Article: RNAi and siRNA in target validation

Discussion in 'Health and medical' started by Robert Karl Sto, Apr 28, 2004.

  1. RNAi and siRNA in target validation

    Kewal K. Jain Drug Discovery Today 2004, 9:307-309

    Gene silencing by RNA interference (RNAi) technologies has
    made considerable progress in the last few years [1] and
    small interfering RNAs (siRNAs) have become a preferred
    modality for target validation, which was the theme of the
    4th International Conference on RNAi and siRNA, organized
    by IBC Life Sciences in Zurich, Switzerland from 3-4
    February 2004.

    Genomic and proteomic technologies have helped to discover
    a plethora of drug targets, in turn creating a bottleneck
    in the drug discovery process that is being tackled with
    target validation using RNAi technologies. However, the
    problems of delivery and off-target effects, as well as
    poor tissue distribution, present significant challenges,
    as pointed out by Clive Jackson of AstraZeneca
    ( in his opening talk. Success
    criterion at AstraZeneca is 85% of message knockout and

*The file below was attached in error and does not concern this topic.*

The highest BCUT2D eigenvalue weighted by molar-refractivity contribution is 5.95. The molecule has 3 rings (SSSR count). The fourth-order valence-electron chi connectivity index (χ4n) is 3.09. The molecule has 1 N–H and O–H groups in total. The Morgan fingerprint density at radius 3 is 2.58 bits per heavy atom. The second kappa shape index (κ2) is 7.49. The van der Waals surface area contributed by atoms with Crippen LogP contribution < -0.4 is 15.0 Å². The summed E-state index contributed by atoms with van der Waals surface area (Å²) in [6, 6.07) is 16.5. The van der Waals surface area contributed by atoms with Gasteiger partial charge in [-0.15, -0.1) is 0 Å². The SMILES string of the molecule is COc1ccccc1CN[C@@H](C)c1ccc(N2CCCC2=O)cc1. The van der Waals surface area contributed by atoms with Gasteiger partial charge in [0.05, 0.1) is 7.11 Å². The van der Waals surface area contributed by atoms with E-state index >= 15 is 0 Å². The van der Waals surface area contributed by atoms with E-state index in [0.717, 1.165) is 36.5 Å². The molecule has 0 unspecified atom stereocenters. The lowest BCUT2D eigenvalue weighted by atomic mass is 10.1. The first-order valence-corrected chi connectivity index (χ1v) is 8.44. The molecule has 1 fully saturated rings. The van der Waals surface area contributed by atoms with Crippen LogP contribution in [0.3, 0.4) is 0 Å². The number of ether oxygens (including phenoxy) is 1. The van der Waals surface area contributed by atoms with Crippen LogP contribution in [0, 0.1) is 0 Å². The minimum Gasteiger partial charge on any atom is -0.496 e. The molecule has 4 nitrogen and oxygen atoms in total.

this was achieved for a kinase in the synovial fibroblast.
    The Global Target Validation Network within AstraZeneca is
    monitoring the success of siRNA across the company in
    different biological systems and disease areas. The design
    of siRNA experiments draws on general observations on gene
    silencing studies with RNase H antisense as well as
    experience with siRNA sequence selection and delivery
    optimization. Jackson pointed out that it is often
    necessary to confirm function by alternative approaches to
    siRNA in a full target validation package.

    Sumedha Jayasena of Amgen ( reviewed
    the benefits and drawbacks of RNAi for target validation.
    Certain siRNAs can silence 'off-targets', induce an
    interferon response, silence chromatin and lead to false
    conclusions on end points. To maximize the benefits of using
    siRNA, Jayasena called for a better understanding of the
    mechanism of siRNA action, intelligent approaches to siRNA
    design and chemical modification, and better screening for
    non-specific effects. To avoid undesirable effects of
    siRNAs, one should identify highly potent siRNAs that can be
    effective at low nanomolar concentrations. Internal
    stability of siRNAs should be achieved during the design
    stage to reduce participation of the sense strand. Finally,
    chemical modification of siRNA can reduce or eliminate
    nonspecific and off-target effects.

    Read the rest at BioMedNet

    Posted by Robert Karl Stonjek.